Gus Peterson – three poems


We rent a limo to take us
to the dance,

guys jockeying bravado,
girls leaning into each other.

Maybe it was a sly draw
of curl over your ear,

the dark coffee of Cuban eyes
beneath long lashed lids.

Tangle of tongue and cherry lips.
Gown blue as winter sky.

A week from now you’ll be gone.
Who else will remember

your brown hair,
the smell of plum blossoms?

Another Dollar Store

The day before
they break ground
I see a man onsite
digging up lupines.
He’s done this before,
the way he binds
each ache of dusk
and plum in burlap,
a bruise of beauty
secreted away
in the trunk
of an old Subaru
I’ll see parked
the next morning
by a bulldozer.


They come here to wilt
under an endless sun,
caravans of high buckle slacks
clustered in kaleidoscopic groves
of tucked in polo around
oases of sterile pools
and manicured putting green
with names like Valle Verde
or Casa Bonita,
spicy names full of vida
rooted in a soil of slowing,
as if there was something here,
subliminal in the purr of golf carts,
the unlined smiles of staff
that makes one dig in,
blunder on through a jungle
chasing myths.

Gus Peterson’s work has appeared recently online in Rattle and the Aurorean. He is still in Maine and figuring out a full length collection.


Gus Peterson – three poems


When I read I’ll promise
to always listen
but for now as your lips move
I’m adrift on the soft sea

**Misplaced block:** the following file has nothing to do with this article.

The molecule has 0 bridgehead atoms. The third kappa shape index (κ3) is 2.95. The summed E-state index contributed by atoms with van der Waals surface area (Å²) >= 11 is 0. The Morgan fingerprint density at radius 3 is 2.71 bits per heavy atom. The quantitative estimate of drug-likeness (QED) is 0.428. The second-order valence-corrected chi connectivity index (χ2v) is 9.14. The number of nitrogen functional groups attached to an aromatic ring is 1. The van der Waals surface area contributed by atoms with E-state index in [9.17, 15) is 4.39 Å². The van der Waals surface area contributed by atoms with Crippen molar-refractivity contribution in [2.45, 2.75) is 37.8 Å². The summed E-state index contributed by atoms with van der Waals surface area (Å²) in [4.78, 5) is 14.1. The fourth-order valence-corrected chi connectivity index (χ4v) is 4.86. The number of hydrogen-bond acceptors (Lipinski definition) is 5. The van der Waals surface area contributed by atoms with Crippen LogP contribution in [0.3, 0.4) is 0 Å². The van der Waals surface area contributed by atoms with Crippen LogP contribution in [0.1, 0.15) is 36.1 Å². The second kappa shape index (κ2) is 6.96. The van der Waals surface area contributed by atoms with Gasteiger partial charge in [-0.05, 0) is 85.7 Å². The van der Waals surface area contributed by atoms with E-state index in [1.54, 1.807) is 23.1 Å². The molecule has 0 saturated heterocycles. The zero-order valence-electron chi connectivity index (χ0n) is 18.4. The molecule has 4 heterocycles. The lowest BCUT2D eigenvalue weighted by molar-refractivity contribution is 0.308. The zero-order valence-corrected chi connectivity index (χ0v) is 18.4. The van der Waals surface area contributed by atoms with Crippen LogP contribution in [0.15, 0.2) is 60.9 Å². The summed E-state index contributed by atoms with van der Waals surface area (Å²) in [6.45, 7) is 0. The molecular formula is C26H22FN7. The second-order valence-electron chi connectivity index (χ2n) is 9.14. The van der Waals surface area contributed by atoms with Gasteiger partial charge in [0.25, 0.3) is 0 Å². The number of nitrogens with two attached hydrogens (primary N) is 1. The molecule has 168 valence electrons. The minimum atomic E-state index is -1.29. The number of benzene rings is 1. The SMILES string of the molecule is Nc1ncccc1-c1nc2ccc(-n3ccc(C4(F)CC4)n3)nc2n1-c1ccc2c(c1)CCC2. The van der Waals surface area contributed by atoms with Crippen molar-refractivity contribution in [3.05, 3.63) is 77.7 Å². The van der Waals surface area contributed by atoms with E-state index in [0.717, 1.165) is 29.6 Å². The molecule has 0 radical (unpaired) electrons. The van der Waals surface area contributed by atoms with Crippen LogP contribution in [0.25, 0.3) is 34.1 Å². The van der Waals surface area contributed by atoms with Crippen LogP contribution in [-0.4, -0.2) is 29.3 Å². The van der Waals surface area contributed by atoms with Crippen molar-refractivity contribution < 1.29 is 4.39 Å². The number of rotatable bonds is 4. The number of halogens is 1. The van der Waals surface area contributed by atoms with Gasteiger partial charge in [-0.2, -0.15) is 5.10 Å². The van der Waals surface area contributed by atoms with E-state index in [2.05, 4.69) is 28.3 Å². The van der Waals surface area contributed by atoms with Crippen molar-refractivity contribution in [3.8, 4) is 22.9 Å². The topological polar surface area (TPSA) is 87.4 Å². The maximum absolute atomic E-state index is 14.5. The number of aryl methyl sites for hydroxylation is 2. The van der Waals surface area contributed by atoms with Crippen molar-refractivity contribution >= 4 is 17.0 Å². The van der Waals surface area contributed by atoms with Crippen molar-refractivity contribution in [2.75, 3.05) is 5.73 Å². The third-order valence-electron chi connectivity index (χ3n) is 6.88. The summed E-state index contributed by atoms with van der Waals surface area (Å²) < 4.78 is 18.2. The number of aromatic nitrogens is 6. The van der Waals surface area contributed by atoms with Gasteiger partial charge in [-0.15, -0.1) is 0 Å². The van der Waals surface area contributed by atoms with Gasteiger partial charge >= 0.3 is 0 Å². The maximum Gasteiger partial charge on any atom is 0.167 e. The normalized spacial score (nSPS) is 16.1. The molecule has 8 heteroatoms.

of your shoulder thinking
how many stars died
to assemble you here today
in perfect periodic precision
not one element missing
and that if you ever do
lose a piece of yourself
the way our table
at the diner wobbles
after all the years
of hungry couples
starting and ending
I’ll fold the napkin of me
under one leg and we’ll
place our order

A Walk Before The Snow

For a while you follow
the yellow line,

zipping up the frayed coat
of this neighborhood

for one more storm.
In the pines beside a vacant house,

a tire pirouettes in its noose.
From the playground,

swings pumped by legs of wind
rasp their delight.

This is what the world does
when we withdraw.

Your loneliness is a woman
on the dance floor content

to wrap herself in her arms
and sway to the music.

Overhead the crow, unable
to contain itself, laughs.


We used to wonder
about him, sitting out
on the sunny steps eating
sardines on cracker,
watching the birds,
strolling up the road
for a coffee even though
the pot burbled all day
upstairs, trimming his Bonsai
between sales calls,
popping the weathered text
of his features into offices
instead of email.
We learned to seal off
any openings, to pick up
the phone whenever
his boots approached.
Seven years gone
and here we are,
still talking behind
closed doors.

Gus Peterson works in sales and lives in Maine alongside the Kennebec River. Work has appeared recently or is forthcoming in print from the Aurorean and Northern New England Review and online at New Verse News. A chapbook, When The Poetry’s Gone, was recently released by Encircle Publications.